In the Memorandum attached to the Estimates of 1887–8 it was pointed out that a general review of our available forces showed that, with certain changes and additions, they would be sufficient to provide men for all our home and colonial garrisons, and also to furnish two Army Corps of Regular troops, together with a strong Cavalry Division, and the necessary troops to guard their line of communication. The two great deficiencies to be noted were in connection with our garrisons, and existed in the Garrison Artillery and in the Engineers. The present Estimates provide for the whole of the regular Garrison Artillery required by the mobilization scheme, at home and abroad, and for all the necessary Submarine Miners. The only remaining deficiency consists of four companies of Fortress Engineers, which it is not proposed to raise this year.

A mobilization involves the calling out of the Reserves necessary to raise the different units to war strength. It cannot, therefore, be effected without the previous determination of the places at which these are to be armed and equipped, the provision at such places of the necessary clothing, arms, accoutrements, and equipments, the selection of the ports of embarkation, and the storing at those ports of the ammunition, tents, vehicles, and supplies requisite to complete the outfit for war. In all these particulars considerable progress has been made during the past year.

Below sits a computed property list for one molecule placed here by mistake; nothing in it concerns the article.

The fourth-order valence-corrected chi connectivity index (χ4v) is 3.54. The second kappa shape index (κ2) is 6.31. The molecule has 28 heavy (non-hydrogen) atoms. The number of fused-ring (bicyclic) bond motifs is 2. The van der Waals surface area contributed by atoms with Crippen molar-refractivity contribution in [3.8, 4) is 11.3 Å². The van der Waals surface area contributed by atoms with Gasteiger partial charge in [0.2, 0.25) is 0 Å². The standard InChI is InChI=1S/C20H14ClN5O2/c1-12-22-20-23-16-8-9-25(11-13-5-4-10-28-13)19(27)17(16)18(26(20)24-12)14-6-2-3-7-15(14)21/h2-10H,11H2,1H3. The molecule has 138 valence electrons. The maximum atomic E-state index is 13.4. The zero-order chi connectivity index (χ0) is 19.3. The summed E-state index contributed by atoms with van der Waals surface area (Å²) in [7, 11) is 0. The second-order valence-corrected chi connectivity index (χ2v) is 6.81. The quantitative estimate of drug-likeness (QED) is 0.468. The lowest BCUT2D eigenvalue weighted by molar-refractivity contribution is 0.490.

The whole of the units necessary to complete the organization of two Army Corps, a Cavalry Division, and troops for the communications, are now actually in existence, with the exception of some deficiencies in the Departmental Corps, which could, however, be rapidly filled up on an emergency; and, in calculating the numbers required, a full allowance has been made for weeding out young soldiers and those who are likely to be physically unfit for active service. The places of mobilization and of embarkation have been selected, and each unit knows exactly where it will have to go when the order to mobilize is given.